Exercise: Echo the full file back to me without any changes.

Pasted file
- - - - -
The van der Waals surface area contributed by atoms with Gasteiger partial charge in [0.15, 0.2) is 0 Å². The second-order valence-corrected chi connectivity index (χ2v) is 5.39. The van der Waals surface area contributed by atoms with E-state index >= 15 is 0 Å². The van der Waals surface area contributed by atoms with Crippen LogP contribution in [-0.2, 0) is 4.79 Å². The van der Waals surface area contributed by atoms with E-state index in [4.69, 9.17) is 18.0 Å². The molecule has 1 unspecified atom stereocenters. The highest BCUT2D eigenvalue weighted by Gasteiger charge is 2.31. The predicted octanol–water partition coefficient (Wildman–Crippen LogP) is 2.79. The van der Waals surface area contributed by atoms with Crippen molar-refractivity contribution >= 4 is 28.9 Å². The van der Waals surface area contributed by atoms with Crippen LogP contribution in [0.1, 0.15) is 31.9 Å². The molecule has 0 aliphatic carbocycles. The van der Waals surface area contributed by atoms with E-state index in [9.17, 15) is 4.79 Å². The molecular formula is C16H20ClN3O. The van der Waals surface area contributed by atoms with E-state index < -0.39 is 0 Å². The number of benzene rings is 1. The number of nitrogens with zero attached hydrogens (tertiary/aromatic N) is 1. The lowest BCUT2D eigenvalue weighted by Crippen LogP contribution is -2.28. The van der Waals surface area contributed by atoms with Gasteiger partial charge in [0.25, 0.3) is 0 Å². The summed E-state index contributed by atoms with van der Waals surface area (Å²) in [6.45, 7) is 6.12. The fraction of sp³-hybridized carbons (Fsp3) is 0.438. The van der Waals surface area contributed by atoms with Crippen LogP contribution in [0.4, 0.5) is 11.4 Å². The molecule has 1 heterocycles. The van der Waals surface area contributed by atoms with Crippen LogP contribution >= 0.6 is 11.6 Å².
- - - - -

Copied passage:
The van der Waals surface area contributed by atoms with Gasteiger partial charge in [0.15, 0.2) is 0 Å². The second-order valence-corrected chi connectivity index (χ2v) is 5.39. The van der Waals surface area contributed by atoms with E-state index >= 15 is 0 Å². The van der Waals surface area contributed by atoms with Crippen LogP contribution in [-0.2, 0) is 4.79 Å². The van der Waals surface area contributed by atoms with E-state index in [4.69, 9.17) is 18.0 Å². The molecule has 1 unspecified atom stereocenters. The highest BCUT2D eigenvalue weighted by Gasteiger charge is 2.31. The predicted octanol–water partition coefficient (Wildman–Crippen LogP) is 2.79. The van der Waals surface area contributed by atoms with Crippen molar-refractivity contribution >= 4 is 28.9 Å². The van der Waals surface area contributed by atoms with Crippen LogP contribution in [0.1, 0.15) is 31.9 Å². The molecule has 0 aliphatic carbocycles. The van der Waals surface area contributed by atoms with E-state index in [9.17, 15) is 4.79 Å². The molecular formula is C16H20ClN3O. The van der Waals surface area contributed by atoms with E-state index < -0.39 is 0 Å². The number of benzene rings is 1. The number of nitrogens with zero attached hydrogens (tertiary/aromatic N) is 1. The lowest BCUT2D eigenvalue weighted by Crippen LogP contribution is -2.28. The van der Waals surface area contributed by atoms with Gasteiger partial charge in [0.25, 0.3) is 0 Å². The summed E-state index contributed by atoms with van der Waals surface area (Å²) in [6.45, 7) is 6.12. The fraction of sp³-hybridized carbons (Fsp3) is 0.438. The van der Waals surface area contributed by atoms with Crippen LogP contribution in [0.4, 0.5) is 11.4 Å². The molecule has 1 heterocycles. The van der Waals surface area contributed by atoms with Crippen LogP contribution >= 0.6 is 11.6 Å².